“Independent Study” is Charbonneau’s follow-up to “The Testing.” In this sequel, Malencia “Cia” Vale begins her first year as a University student. Despite having her memory wiped after the horrific events of the Testing that got her into the school, Cia has a handy dandy recorder she hid away to fill herself in on the morbid challenges and their inevitable consequences that the University administrators forced Cia and her fellow higher ed hopefuls to endure. Turns out, Cia’s first year at school is just as dangerous as the admissions process that got her there.
I was so pleased that Charbonneau answered all of the questions I had at the end of “The Testing.” She doesn’t keep us hanging until the summer of next year when the final book of the trilogy comes out to know just why the Testing and its administrators have to be so brutal. Instead, she delivers their morbid justification, satiating that need to know what in the heck is going on with this murderous education system. Then, through a serious of new developments, fresh questions arise to be resolved in the finale.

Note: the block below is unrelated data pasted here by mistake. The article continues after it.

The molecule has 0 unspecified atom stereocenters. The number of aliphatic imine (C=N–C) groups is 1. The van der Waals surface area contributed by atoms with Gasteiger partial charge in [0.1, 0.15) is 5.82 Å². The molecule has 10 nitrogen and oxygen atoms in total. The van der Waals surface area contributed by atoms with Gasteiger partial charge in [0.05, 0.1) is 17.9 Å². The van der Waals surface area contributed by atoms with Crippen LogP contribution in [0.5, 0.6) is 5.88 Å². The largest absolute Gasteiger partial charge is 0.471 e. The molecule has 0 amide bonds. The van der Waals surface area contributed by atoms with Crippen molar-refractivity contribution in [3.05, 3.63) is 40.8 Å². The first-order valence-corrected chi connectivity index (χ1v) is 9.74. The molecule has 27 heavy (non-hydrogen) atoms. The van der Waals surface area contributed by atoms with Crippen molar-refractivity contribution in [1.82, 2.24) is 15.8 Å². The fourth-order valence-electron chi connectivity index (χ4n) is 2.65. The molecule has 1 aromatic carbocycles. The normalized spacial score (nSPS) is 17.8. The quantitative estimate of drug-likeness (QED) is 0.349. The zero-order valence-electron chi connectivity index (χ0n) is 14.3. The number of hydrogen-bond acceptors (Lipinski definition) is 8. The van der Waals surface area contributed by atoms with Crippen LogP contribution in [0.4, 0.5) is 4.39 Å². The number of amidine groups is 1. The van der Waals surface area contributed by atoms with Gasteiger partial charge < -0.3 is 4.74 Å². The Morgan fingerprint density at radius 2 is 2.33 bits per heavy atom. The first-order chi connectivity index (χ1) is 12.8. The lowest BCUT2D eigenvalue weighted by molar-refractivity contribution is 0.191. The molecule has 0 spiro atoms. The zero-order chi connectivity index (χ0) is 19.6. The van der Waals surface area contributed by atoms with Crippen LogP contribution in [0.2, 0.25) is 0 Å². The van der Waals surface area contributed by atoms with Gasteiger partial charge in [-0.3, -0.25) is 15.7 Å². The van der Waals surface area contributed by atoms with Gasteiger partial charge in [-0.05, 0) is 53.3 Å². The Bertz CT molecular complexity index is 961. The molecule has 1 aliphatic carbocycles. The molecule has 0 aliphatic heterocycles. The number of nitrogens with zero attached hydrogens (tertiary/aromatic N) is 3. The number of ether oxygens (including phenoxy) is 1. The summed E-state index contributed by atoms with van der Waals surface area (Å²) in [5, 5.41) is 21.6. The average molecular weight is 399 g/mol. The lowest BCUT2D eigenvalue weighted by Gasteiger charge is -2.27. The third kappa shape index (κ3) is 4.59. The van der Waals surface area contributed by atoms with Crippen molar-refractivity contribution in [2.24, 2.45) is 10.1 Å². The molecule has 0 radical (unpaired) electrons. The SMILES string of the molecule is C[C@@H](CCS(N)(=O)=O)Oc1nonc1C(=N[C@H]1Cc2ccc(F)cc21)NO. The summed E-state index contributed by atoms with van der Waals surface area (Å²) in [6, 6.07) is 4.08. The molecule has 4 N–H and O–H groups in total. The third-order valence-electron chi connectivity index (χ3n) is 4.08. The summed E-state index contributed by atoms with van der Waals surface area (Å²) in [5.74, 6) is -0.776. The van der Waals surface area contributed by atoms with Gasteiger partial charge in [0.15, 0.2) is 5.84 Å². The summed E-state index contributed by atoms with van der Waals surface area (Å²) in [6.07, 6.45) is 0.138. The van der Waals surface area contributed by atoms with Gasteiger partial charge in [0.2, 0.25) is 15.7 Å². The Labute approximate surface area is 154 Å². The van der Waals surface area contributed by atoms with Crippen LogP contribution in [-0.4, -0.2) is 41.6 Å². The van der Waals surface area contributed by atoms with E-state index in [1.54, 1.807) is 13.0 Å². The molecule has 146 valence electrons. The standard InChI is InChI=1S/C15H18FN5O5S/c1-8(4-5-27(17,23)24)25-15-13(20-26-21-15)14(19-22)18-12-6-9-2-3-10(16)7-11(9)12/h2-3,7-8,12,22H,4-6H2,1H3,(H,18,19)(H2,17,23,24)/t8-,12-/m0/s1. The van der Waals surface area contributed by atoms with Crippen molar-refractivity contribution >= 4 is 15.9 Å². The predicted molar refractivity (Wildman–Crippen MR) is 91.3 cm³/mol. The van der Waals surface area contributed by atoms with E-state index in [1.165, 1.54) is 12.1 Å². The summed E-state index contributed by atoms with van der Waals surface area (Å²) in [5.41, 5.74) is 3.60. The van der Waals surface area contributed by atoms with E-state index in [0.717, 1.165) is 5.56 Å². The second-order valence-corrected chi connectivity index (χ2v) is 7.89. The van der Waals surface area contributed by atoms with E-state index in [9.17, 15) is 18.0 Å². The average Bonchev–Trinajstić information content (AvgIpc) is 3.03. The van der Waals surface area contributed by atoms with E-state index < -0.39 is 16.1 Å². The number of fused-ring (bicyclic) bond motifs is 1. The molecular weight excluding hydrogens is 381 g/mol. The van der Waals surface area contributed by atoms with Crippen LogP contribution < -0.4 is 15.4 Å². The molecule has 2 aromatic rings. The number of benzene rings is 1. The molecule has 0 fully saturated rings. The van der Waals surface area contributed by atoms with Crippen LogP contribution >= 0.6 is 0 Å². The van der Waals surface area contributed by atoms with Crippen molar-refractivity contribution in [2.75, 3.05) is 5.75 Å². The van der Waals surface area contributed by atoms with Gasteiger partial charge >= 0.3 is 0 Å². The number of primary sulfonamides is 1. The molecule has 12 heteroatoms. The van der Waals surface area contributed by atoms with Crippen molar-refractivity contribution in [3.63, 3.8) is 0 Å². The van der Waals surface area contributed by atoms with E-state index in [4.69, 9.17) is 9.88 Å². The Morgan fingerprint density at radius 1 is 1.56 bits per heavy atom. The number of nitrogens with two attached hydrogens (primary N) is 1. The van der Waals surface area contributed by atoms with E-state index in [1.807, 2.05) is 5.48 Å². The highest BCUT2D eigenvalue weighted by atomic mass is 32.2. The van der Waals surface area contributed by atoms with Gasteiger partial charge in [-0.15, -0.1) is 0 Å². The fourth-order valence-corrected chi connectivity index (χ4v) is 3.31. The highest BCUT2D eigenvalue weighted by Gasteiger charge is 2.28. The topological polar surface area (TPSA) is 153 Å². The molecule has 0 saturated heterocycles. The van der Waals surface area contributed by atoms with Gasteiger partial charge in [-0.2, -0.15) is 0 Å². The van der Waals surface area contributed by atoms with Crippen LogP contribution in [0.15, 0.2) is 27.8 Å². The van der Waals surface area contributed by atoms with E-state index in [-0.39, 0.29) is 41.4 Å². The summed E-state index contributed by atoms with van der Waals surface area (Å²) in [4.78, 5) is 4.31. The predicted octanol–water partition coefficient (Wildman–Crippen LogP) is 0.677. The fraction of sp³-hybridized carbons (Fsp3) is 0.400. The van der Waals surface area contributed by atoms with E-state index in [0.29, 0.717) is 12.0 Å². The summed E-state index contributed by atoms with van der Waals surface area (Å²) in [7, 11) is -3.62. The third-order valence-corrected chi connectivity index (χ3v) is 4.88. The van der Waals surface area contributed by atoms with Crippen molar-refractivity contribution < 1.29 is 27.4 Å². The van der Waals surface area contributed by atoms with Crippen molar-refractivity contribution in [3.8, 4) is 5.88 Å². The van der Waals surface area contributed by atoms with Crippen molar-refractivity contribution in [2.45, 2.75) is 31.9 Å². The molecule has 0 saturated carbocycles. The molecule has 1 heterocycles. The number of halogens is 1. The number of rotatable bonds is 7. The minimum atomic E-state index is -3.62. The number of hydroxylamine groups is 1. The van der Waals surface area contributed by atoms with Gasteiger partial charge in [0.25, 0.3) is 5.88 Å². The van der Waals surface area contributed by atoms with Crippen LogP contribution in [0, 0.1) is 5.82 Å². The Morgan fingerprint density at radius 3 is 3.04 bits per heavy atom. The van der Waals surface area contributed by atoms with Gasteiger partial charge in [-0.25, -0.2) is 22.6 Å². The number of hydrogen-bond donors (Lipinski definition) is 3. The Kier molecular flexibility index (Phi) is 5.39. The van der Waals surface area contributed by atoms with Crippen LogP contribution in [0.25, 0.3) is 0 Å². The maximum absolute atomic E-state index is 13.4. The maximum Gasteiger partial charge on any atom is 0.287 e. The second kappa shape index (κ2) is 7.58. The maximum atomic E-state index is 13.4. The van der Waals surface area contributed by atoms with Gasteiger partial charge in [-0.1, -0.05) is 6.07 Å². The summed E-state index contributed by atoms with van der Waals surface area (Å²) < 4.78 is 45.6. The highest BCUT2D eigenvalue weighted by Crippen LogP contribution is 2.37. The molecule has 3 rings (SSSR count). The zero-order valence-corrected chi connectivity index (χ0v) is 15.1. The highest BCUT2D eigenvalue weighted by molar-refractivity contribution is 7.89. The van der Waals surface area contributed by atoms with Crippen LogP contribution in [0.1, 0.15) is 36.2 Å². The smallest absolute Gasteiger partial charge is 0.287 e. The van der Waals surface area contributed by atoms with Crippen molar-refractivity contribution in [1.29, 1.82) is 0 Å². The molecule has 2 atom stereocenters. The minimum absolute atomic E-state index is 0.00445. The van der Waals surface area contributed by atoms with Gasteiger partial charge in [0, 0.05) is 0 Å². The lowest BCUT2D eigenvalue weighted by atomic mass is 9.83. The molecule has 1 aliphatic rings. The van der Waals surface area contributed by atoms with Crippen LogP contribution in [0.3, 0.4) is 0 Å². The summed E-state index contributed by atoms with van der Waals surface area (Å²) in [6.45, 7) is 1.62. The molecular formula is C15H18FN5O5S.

What I liked about “Independent Study” is it almost felt like a diary of Cia’s first year at the University. The first half of the book has just as many life-threatening challenges as “The Testing,” and then Cia gets a little more pensive as to how she is going to move forward with her life. Cia is making constant observations as to the state of her nation and how she hopes to improve it. While this may feel a little slower than the action of “The Testing,” I think “Independent Study” offers just as many world building moments as the first book, leaving me solidly wanting to discover how Cia’s life will pan out in the final book of the trilogy.
Further develops the world of the United Commonwealth.
A surprise twist that leaves you ready for the finale.